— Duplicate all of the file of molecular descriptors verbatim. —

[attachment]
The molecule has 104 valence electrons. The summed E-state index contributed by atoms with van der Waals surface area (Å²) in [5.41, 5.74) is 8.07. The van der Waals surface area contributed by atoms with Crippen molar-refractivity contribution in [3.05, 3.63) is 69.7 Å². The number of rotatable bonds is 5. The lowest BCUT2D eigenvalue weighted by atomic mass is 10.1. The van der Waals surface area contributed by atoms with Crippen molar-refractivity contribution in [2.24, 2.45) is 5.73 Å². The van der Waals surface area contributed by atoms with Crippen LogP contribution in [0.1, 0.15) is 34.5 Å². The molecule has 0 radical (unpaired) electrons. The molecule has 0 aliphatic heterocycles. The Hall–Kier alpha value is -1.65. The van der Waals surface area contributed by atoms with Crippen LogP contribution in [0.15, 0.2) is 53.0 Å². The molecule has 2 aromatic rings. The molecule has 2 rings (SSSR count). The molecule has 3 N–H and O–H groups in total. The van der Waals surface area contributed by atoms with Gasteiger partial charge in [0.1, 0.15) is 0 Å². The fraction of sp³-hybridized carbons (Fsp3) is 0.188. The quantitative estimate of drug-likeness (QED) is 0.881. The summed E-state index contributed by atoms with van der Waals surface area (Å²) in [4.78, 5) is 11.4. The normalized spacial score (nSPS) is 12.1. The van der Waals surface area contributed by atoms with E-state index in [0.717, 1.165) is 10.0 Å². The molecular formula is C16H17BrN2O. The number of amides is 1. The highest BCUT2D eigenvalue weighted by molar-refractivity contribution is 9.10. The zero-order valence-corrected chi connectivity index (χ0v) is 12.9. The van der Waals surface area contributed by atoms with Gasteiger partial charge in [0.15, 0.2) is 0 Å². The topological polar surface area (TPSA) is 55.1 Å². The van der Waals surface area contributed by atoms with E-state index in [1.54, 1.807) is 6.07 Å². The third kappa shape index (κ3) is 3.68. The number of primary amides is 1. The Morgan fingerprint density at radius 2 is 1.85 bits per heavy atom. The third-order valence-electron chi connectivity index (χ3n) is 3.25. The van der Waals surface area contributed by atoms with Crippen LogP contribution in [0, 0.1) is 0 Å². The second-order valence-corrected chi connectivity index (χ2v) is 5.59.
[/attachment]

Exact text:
The molecule has 104 valence electrons. The summed E-state index contributed by atoms with van der Waals surface area (Å²) in [5.41, 5.74) is 8.07. The van der Waals surface area contributed by atoms with Crippen molar-refractivity contribution in [3.05, 3.63) is 69.7 Å². The number of rotatable bonds is 5. The lowest BCUT2D eigenvalue weighted by atomic mass is 10.1. The van der Waals surface area contributed by atoms with Crippen molar-refractivity contribution in [2.24, 2.45) is 5.73 Å². The van der Waals surface area contributed by atoms with Crippen LogP contribution in [0.1, 0.15) is 34.5 Å². The molecule has 0 radical (unpaired) electrons. The molecule has 0 aliphatic heterocycles. The Hall–Kier alpha value is -1.65. The van der Waals surface area contributed by atoms with Crippen LogP contribution in [0.15, 0.2) is 53.0 Å². The molecule has 2 aromatic rings. The molecule has 2 rings (SSSR count). The molecule has 3 N–H and O–H groups in total. The van der Waals surface area contributed by atoms with Gasteiger partial charge in [0.1, 0.15) is 0 Å². The fraction of sp³-hybridized carbons (Fsp3) is 0.188. The quantitative estimate of drug-likeness (QED) is 0.881. The summed E-state index contributed by atoms with van der Waals surface area (Å²) in [4.78, 5) is 11.4. The normalized spacial score (nSPS) is 12.1. The van der Waals surface area contributed by atoms with E-state index in [0.717, 1.165) is 10.0 Å². The molecular formula is C16H17BrN2O. The number of amides is 1. The highest BCUT2D eigenvalue weighted by molar-refractivity contribution is 9.10. The zero-order valence-corrected chi connectivity index (χ0v) is 12.9. The van der Waals surface area contributed by atoms with Gasteiger partial charge in [0.15, 0.2) is 0 Å². The topological polar surface area (TPSA) is 55.1 Å². The van der Waals surface area contributed by atoms with E-state index in [1.54, 1.807) is 6.07 Å². The third kappa shape index (κ3) is 3.68. The number of primary amides is 1. The Morgan fingerprint density at radius 2 is 1.85 bits per heavy atom. The third-order valence-electron chi connectivity index (χ3n) is 3.25. The van der Waals surface area contributed by atoms with Crippen LogP contribution in [0, 0.1) is 0 Å². The second-order valence-corrected chi connectivity index (χ2v) is 5.59.